Mohammed Hanif’s ‘Exploding Mangoes” Confiscated by State Agencies


On January 6th, British-Pakistani author, Mohammed Hanif took to Twitter and wrote that a group of individuals, claiming to be Inter-services Intelligence (ISI) agents, forced their way inside the offices of his Urdu publisher, Maktaba Daniyal, without any notice or search warrants. They threatened the manager and inquired about “information about our whereabouts”.

They said that they would be returning the next day to get the list of all the booksellers selling the Urdu translation of Hanif’s bestseller, A Case of Exploding Mangoes. The novel is a military satire which circles around the final days of Pakistan’s dictator, General Zia-ul-Haq’s rule, the numerous conspiracies behind the plane crash that took his life in 1988 and the spasm of publicity which followed.

The novel hit the shelves in Urdu in October, 2019 and the reaction that has followed may be due to its reach to a wider, critical audience that was thus far unaware of its existence. Originally, the book was released in English which is a language that a relatively small percentage of 220 million Pakistanis read, so an Urdu publication has caused a ripple.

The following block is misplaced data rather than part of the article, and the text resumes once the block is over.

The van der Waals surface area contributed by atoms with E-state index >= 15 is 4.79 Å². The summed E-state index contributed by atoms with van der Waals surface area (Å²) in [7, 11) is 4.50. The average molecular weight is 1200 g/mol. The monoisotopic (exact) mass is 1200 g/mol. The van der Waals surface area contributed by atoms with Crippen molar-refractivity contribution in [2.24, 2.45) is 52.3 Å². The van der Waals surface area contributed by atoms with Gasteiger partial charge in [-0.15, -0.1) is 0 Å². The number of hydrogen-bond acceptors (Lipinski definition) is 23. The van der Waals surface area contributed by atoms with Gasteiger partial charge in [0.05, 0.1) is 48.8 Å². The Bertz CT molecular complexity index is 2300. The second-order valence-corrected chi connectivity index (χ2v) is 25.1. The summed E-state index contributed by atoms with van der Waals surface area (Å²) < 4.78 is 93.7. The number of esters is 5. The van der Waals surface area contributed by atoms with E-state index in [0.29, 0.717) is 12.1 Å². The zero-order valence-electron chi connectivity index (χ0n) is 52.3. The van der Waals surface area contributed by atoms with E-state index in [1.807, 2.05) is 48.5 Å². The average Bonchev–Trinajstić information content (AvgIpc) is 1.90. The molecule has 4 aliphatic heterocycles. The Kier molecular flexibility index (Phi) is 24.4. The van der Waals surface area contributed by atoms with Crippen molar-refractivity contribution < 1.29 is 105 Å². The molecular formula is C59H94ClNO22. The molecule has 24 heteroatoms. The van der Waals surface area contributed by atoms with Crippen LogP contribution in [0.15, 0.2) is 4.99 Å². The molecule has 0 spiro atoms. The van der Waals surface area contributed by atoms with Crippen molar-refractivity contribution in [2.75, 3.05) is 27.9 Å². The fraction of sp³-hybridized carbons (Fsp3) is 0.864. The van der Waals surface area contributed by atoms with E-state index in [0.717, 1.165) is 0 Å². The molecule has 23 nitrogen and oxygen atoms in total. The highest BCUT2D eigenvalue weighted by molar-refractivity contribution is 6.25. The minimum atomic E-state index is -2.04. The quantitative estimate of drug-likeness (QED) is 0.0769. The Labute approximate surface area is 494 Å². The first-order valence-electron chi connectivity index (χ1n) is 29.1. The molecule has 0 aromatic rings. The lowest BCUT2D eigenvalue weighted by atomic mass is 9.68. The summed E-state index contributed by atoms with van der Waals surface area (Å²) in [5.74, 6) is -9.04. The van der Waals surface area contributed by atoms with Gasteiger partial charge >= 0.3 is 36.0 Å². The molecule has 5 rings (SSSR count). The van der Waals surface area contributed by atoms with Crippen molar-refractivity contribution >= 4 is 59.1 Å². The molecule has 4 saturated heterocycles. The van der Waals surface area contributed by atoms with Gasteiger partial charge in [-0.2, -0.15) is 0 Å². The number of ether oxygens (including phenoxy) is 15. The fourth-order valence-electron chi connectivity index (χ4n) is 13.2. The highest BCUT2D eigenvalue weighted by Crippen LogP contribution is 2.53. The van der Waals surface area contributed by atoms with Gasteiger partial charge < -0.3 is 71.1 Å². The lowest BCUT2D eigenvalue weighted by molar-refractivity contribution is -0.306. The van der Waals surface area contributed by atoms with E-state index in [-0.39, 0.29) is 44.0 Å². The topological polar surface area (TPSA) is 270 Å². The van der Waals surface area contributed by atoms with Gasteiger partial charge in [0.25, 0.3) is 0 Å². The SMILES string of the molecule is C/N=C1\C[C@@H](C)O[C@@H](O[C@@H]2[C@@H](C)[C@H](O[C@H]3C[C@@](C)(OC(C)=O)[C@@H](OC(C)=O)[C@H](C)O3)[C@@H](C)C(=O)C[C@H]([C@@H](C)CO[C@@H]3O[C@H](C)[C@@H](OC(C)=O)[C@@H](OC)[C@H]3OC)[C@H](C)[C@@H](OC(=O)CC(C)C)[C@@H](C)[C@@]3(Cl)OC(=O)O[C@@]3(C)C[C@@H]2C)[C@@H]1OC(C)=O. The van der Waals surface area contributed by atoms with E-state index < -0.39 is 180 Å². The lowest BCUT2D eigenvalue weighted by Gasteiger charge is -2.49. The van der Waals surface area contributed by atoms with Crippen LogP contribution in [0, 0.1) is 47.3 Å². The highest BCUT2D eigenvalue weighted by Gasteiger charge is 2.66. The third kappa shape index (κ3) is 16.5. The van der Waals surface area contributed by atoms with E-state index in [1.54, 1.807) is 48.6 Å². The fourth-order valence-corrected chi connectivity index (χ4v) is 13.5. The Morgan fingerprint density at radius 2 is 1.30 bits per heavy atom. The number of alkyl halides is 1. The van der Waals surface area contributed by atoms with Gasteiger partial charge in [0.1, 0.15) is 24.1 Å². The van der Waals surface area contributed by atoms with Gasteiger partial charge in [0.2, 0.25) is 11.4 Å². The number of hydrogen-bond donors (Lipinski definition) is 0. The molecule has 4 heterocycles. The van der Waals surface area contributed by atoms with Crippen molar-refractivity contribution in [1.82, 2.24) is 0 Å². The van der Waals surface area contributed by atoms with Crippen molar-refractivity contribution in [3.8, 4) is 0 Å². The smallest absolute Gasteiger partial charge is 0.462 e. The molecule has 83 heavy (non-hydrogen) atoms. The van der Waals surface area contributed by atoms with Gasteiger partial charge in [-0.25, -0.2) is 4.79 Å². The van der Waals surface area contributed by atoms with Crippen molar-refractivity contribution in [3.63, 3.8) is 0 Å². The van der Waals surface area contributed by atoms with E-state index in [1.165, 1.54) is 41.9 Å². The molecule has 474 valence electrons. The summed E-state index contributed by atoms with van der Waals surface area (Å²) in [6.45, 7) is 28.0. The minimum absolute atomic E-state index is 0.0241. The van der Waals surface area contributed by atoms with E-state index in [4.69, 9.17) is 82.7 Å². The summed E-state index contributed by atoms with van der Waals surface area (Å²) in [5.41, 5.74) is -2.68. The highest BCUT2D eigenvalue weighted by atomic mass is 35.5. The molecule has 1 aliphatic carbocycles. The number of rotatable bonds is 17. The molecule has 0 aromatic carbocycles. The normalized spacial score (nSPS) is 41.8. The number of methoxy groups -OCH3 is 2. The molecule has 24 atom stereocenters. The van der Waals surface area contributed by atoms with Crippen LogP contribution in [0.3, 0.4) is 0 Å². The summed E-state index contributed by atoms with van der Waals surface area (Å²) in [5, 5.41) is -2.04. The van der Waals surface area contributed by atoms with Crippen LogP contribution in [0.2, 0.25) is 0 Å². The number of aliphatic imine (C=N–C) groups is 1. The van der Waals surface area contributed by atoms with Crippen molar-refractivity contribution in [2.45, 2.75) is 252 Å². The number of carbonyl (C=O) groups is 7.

In another tweet, Hanif further said that just last week, he received a defamation notice from General Zia’s son, Ijaz-ul-Haq who demanded Rs. 1 billion for maligning the former ruler’s name.

The former fighter pilot turned writer expressed his surprise at the ordeal, saying that the novel had been in publication for 11 years, so why was it now that these accusations were being made?

On January 7th, an individual affiliated with the ISI returned to Maktaba Daniyal and asked for the list of booksellers who were selling Hanif’s novel. In a talk with, Mohammed Hanif claimed that following this, Saeed Book Bank in Islamabad and Fiction House, Lahore, were raided by agency members and all copies of A Case of Exploding Mangoes (Urdu translation) were confiscated. Speaking to, Hanif further said:

“I am absolutely baffled. We are facing an atmosphere of extreme censorship and it continues to get worse. There was harassment of journalists at first and now they are coming after writers. They’ll be coming after poets next. My book has existed for 11 years, so it’s astonishing that a defamation notice was sent just now for the Urdu translation” 

A Case of Exploding Mangoes was first released in 2008, under the dictatorship of General Pervez Musharraf and coincided with Hanif’s return to Pakistan after spending 12 years in London. The novel was internationally acclaimed and earned raving reviews by critics, who have on several occasions, compared this style of satire with that of Joseph Heller’s.


Authored by Ayesha Nazar